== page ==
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After learning remotely last year, Lincoln High junior is happy to be back in the classroom
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After learning remotely last year, Lincoln High junior is happy to be back in the classroom

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Remote learner, 08.19

Marlana Saalfeld walks outside Lincoln High on Thursday. Saalfeld, a junior, returned to in-person learning this week after being a full-time remote learner last year.

When Lincoln High School reopened for in-person classes in August 2020 for the first time since March, Marlana Saalfeld wasn't among the students to return.

Saalfeld, a three-sport athlete and student council member, opted to learn remotely full-time from her central Lincoln home, where she lives with her mother, Stephanie.

Her grandparents live in Lincoln, too, and Saalfeld — who enjoys visiting them — worried about their health as the coronavirus spread.

Remote learner, 08.19

Marlana Saalfeld.

"They play a really important role in our life, so just with them being in the higher-risk (category), I thought that it was important that I stay home to not put them at risk," Saalfeld, 16, said from her home Thursday.

But much has changed since last August. Saalfeld, like many of her peers, is fully vaccinated. And so last Tuesday, her first day as a high school junior, she joined hundreds of other students across Lincoln in making the long-awaited return to a physical classroom.

She's glad to be back.

"I've actually loved it, just being able to have connections with people, seeing friends I haven't seen in a long time, and just connecting with teachers," she said. "I was just craving social interaction with people."

As a sophomore, Saalfeld would still go to Lincoln High for sports practice — she competes in volleyball, basketball and track — and for student council meetings, where she now serves as vice president.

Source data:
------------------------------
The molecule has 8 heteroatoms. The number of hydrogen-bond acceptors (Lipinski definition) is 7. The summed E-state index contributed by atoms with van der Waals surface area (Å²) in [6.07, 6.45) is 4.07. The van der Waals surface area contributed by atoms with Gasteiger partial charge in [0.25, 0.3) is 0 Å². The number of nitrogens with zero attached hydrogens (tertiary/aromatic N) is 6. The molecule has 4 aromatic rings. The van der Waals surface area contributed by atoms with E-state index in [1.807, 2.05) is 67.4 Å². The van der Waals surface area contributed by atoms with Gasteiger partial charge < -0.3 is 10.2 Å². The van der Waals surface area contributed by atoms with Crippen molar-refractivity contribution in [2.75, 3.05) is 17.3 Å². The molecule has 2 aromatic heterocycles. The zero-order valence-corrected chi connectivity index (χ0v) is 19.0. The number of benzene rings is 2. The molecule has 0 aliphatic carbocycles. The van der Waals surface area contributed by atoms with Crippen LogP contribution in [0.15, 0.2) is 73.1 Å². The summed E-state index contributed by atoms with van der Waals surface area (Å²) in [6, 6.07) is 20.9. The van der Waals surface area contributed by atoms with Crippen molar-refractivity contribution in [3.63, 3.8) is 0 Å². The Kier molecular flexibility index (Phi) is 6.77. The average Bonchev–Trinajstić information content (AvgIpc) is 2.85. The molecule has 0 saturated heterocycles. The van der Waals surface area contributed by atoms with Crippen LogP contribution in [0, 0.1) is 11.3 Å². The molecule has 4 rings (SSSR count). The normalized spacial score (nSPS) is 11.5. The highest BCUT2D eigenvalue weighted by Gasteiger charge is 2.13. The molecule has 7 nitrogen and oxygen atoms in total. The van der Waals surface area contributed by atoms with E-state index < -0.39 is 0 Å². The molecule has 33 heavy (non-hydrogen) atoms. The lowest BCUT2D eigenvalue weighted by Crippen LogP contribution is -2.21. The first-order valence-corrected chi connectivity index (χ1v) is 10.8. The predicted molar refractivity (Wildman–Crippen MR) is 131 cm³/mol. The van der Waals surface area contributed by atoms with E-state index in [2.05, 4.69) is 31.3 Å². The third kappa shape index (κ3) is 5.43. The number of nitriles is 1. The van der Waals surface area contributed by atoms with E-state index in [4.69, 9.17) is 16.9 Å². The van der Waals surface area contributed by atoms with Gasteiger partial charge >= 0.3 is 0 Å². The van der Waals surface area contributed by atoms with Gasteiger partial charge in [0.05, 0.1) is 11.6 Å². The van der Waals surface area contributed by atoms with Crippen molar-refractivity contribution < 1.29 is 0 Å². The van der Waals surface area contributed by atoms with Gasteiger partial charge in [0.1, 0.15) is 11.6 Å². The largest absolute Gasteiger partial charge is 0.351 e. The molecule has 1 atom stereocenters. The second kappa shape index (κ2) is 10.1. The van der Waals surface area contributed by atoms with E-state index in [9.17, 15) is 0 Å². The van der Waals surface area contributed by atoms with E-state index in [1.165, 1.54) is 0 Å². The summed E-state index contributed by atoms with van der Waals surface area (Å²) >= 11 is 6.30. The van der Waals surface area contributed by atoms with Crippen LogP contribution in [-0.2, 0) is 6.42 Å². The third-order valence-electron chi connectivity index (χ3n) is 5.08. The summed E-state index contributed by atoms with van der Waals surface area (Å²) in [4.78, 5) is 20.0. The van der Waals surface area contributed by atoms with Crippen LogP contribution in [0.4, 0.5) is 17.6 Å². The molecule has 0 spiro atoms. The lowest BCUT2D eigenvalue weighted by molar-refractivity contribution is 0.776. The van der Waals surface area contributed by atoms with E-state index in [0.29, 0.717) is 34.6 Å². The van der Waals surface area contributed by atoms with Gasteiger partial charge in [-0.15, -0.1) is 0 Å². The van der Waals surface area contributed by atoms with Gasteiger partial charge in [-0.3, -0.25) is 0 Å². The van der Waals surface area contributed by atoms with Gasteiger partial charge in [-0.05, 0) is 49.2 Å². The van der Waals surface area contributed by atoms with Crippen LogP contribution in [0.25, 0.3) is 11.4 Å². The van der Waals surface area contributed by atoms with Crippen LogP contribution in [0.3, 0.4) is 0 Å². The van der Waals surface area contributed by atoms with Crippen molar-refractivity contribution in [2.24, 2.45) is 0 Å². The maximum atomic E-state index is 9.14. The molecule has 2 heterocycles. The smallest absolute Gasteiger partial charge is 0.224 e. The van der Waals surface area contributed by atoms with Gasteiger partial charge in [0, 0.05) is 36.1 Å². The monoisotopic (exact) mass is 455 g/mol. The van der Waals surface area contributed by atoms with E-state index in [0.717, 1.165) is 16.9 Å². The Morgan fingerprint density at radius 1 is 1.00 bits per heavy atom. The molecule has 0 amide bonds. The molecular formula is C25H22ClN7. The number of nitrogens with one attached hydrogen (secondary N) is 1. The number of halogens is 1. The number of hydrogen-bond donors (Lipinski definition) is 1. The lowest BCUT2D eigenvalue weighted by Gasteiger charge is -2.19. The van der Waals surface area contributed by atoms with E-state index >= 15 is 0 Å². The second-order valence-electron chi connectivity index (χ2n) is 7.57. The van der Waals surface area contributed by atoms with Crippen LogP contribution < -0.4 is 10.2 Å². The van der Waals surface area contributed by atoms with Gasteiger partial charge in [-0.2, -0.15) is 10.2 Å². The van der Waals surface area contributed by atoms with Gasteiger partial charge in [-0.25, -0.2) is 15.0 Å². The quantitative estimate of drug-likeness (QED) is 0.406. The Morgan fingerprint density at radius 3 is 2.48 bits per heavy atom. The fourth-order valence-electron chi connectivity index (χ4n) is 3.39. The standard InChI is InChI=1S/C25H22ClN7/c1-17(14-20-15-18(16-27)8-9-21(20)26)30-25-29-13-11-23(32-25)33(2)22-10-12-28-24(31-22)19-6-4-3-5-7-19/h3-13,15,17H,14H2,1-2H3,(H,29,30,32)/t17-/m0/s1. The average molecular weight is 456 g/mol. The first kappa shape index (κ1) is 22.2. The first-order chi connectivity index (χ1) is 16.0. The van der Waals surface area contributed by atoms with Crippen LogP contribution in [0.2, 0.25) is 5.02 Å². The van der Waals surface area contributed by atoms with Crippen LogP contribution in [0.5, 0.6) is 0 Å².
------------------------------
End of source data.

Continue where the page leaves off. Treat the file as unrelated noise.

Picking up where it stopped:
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But, since March 2020, Saalfeld hadn't been there to actually learn. And she wasn't able to see her friends or teachers outside of those extracurricular activities.

Seeing those familiar faces, Lincoln High Principal Mark Larson says, has been a great experience this past week, the first week of school for the more than 42,000 students at LPS.

"Having students like Marlana back in our building makes my job and the adults' jobs in our building easier because those are students who are great role models and help build the culture of our school," he said. "She really cares about her school."

Mark Larson

Lincoln High School Principal Mark Larson

At Lincoln High, there are 341 students who learned remotely for at least 40 weeks last year who are back in person, Larson said. Across the district, there were 2,100 K-8 students and more than 2,700 high schoolers who finished last year remotely who are now back.

That has made the past week an "interesting" transition for many, Larson said.

"We have students who have been Lincoln High students who are new to our building," he said. "I had an 11th grader asking me how to get to a room. I was like, 'Wait a minute, you're a junior, you should know how to navigate the building.' This student hasn't had the opportunity or an experience to be here as much as a student in a normal circumstance." 

The transition has been tough at times for Saalfeld as well. Remote learning, believe it or not, does have its perks.